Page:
Unfortunately, the unintended result is that the national long-distance system and those corridors outside of the Northeast are ignored or wrongly dismissed as underutilized anachronisms.
The negative effects of this Southern New England-Middle Atlantic orientation is visible on every Amtrak long distance train resulting in an inconsistent (at best) on-board passenger service.
Old equipment poorly maintained all staffed by a mixed bag of employees is the norm. While some Amtrak’s employees are highly dedicated and professional, too many others emulate the worst traits practiced by indifferent private passengers railroads or government bureaucrats s a scenario directly stemming from a management preoccupied with the Northeast Corridor.
To any impartial follower of the national rail passenger scene, it’s clear that unless a prompt order is made for new long-distance passengers cars, the national service will wither away within a decade or two. That’s how long the present roster of coaches, sleeping cars and diners have before being hauled off to the scrap heap. Given the huge lead time in ordering any new equipment, the current delay by Amtrak management to address this critical need is appalling.
Likewise, senior Amtrak managements doesn’t even possess the basic budgetary tools necessary to evaluate the costs and expenses of long distance services. Their current muddled accounting system provides none of the basic tools widely available to regional transit systems, not to mention airlines, to analyze and accurately inform management of the incremental costs of each of segment of their services.
Wildly inaccurate information is disseminated that too often appears to be grossly biased against any passenger services not based in the Northeast, and likewise biased in favor of Northeast Corridor trains. Recent efforts are at best efforts to keep supporters of a national system at peace, are too obviously designed “to keep the troops happy.”
As critic Andrew Selden has long pointed out, accounting gimmicks were designed to minimize the costs and maximize the revenue generated in the Northeast Corridor, preordaining that one will always be perceived as a “winner” and the other a fiscal “loser.”
“Lying with numbers” is an old trick in the transit business. It’s the use of seemingly unbiased figures to justify actions that coincide with the agenda preset by staff and well-positioned board members.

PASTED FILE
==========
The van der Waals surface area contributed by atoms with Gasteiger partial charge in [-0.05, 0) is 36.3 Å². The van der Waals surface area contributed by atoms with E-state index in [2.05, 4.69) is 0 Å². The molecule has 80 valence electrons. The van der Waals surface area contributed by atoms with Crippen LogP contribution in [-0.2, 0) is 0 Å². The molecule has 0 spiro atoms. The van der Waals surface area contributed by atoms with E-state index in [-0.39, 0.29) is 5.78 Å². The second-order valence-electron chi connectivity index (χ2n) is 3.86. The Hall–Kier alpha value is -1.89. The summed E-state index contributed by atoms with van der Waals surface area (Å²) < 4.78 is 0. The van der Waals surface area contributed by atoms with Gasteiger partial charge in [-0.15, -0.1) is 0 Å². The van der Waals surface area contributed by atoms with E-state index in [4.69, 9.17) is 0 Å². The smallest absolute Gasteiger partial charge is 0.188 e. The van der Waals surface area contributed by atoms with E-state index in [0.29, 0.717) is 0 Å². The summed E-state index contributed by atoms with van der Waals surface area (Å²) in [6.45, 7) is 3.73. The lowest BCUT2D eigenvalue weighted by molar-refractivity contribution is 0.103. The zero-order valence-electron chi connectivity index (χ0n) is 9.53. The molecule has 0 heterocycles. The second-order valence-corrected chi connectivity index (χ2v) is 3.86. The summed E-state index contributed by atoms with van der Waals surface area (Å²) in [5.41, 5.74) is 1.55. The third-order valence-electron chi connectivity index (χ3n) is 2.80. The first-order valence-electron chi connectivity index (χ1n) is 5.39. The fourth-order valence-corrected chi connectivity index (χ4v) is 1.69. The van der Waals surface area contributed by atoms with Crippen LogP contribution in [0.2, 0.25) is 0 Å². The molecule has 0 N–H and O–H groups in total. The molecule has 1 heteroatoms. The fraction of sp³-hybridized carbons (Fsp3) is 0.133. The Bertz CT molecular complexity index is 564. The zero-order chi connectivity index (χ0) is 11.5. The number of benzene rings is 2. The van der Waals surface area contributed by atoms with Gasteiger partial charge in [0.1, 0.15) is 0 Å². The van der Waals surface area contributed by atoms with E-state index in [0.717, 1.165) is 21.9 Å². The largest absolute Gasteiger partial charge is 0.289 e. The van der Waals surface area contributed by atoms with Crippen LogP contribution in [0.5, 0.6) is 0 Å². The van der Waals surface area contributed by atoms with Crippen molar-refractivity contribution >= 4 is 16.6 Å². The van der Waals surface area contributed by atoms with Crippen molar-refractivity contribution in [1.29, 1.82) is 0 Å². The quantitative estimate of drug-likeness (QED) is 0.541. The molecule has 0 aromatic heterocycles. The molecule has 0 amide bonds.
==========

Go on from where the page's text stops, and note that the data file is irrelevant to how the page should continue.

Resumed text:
While the Northeast Corridor address a crucial if limited segment America’s mobility needs, current Amtrak management tends to ignore other corridors. The mere fact that it is “understood” at Amtrak headquarters that the Northeast Corridor’s infrastructure requirements and operations will be financed by the national system, while California, Illinois, North Carolina or the Pacific Northwest need to be “partnered” with local state funding sources, is a classic example of the Upper East Coast-bias inherent the current set up.
2009 began with much hope. The Obama-Biden Administration proclaimed itself the friend of passenger rail. While their intentions were good, they failed to add one single mile of additional passenger rail service or even so much as one additional non-corridor frequency. Amtrak’s management failed to use any available opportunities to expand its role or by purchasing badly passenger cars to replace the aging long-distance equipment.
The causes of this failure are multiple and bipartisan, but its undeniable that zero progress has been made. Given political realities, even less can be expected in the coming 2012-2016, whoever is president.
SOLUTION: TWO SEPARATE RAIL PASSENGER COMPANIES:
Just continuing the status quo is not only unfair to the other forty-two states, it puts untenable pressure on Amtrak’s current staff and board. It’s also a guarantee that American passenger rail will never be a competitive travel option as it is in so much of the economically advanced world. They are now being asked to serve two masters: the Northeast Corridor, and a national system of long-distance trains and “emerging” corridors. It’s too much to ask, and in the long run unsustainable.
It’s time to dissolve Amtrak. It’s very name “Amtrak” has developed in the public such a negative, bureaucratic connotation that it should become the latest “fallen flag.” Why else does Amtrak in the East focus on the weird word “Acela” to describe their premier service.
In its place, two alternative models are suggested.
One involves transforming the present National Railroad Passenger Corporation into a new, slimmed down entity. Either remaining in the public sector which much state involvement, or as a taxpayer assisted but private enterprise run corporation, this new NORTHEAST RAIL would be allocated the sole responsibility of perfecting a southern New England -Middle Atlantic passenger service stretching from Boston south to Richmond, Virginia. If the Northeast Corridor is privatized, there is little doubt that the needed management staff will be lean.
Note that NORTHEAST RAIL will assume all of Amtrak’s rights and obligations in the current Northeast Corridor.
Simultaneously, a new rail passenger corporation needs to be established. For now, let’s call it AMERICAN RAIL. It too will assume all of Amtrak’s rights and obligations that exist outside the Northeast Corridor.
Its purpose will be to assume responsibly for all aspects of a new independent passenger railroad. That entity will operate and secure financing for all long-distance and corridor services in America west and south of the Appalachians. It should combine some aspects of public funding with the actual service operated by private operators on a line-by-line basis.
How much better for all concerned for “NORTHEAST RAIL to concentrate on what it knows best, the Northeast Corridor. At the same time, much of America, particularly at a time when the understanding of the travel and environmental importance of AMERICAN RAIL, a truly national rail network, could benefit from an organization focused on its own needs and priorities.